Feeds

VMware sets partitioning software free . . . as in beer

Look and touch but don't create

Next gen security for virtualised datacentres

VMware continues to step up pressure against rivals by maturing its partitioning play at a quick clip. The company this week hit out against Microsoft and Xen by releasing a free tool for running virtual machines on Windows and Linux PCs.

Modeling itself on the likes of Adobe or Macromedia, VMware has put out the VMware Player as a kind of free taste of what its partitioning software can do. The package lets customers run virtual machines created by users of the higher-end Workstation, GSX Server and ESX Server products. As you would expect, VMware Player cannot be used to create a virtual machine and lacks a number of other features found in the for profit products.

While limited, VMware Player does make it possible for a company to pass virtual machines around for testing purposes or to run different OSes within an organization.

"VMware Player is ideal for safely evaluating pre-built application environments, beta software or other software distributed in virtual machines," VMware said. "With VMware Player, anyone can quickly and easily experience the benefits of pre-configured products without any installation or configuration hassles."

VMware, a subsidiary of EMC, enjoys a large lead in the server virtualization market over Microsoft and relative newcomer XenSource. VMware claims thousands of large customers, while its rivals remain tight-lipped about users and struggle to match ESX Server's features. Next year, VMware will release Version 3 of the high-end ESX product.

VMware Player could help the company establish an edge against the competition by tempting new customers with a free tool. It's sort of a middle-of-the-road response to XenSource, which gives away its core partitioning product, hoping to sell ad-ons around it.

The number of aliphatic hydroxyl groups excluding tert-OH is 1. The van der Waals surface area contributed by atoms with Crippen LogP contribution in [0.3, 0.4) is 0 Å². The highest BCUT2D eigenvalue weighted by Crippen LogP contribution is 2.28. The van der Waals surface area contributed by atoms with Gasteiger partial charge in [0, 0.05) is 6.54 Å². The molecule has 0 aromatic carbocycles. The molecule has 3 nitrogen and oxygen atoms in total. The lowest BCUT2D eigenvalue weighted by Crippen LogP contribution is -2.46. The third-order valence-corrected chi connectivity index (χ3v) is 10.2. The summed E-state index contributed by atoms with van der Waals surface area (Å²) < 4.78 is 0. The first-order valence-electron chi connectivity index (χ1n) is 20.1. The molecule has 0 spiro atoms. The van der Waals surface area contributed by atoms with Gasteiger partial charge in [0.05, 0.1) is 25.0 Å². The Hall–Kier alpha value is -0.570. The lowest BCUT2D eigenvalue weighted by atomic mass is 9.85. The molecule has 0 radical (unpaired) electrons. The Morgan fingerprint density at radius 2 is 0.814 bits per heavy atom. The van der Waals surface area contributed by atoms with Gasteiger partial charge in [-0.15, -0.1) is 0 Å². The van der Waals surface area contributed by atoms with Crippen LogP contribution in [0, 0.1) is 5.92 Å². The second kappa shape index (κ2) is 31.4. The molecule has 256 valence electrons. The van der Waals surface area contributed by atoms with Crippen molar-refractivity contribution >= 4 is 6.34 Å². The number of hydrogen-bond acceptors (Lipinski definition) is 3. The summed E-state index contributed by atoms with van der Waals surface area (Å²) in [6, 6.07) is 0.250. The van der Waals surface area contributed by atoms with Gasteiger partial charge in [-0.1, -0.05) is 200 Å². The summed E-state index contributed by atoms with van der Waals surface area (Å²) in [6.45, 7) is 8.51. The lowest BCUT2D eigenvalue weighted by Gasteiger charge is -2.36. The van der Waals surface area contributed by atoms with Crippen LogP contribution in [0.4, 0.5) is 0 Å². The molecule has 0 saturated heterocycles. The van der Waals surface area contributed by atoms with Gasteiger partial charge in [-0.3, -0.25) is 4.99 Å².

You can see a comparison of how VMware Player stacks up against the for profit applications here. There's more information on how to download and use VMware Player here. ®

Secure remote control for conventional and virtual desktops

More from The Register

next story
HP busts out new ProLiant Gen9 servers
Think those are cool? Wait till you get a load of our racks
Shoot-em-up: Sony Online Entertainment hit by 'large scale DDoS attack'
Games disrupted as firm struggles to control network
Community chest: Storage firms need to pay open-source debts
Samba implementation? Time to get some devs on the job
Like condoms, data now comes in big and HUGE sizes
Linux Foundation lights a fire under storage devs with new conference
Silicon Valley jolted by magnitude 6.1 quake – its biggest in 25 years
Did the earth move for you at VMworld – oh, OK. It just did. A lot
Forrester says it's time to give up on physical storage arrays
The physical/virtual storage tipping point may just have arrived
prev story

Whitepapers

5 things you didn’t know about cloud backup
IT departments are embracing cloud backup, but there’s a lot you need to know before choosing a service provider. Learn all the critical things you need to know.
Implementing global e-invoicing with guaranteed legal certainty
Explaining the role local tax compliance plays in successful supply chain management and e-business and how leading global brands are addressing this.
Backing up Big Data
Solving backup challenges and “protect everything from everywhere,” as we move into the era of big data management and the adoption of BYOD.
Consolidation: The Foundation for IT Business Transformation
In this whitepaper learn how effective consolidation of IT and business resources can enable multiple, meaningful business benefits.
High Performance for All
While HPC is not new, it has traditionally been seen as a specialist area – is it now geared up to meet more mainstream requirements?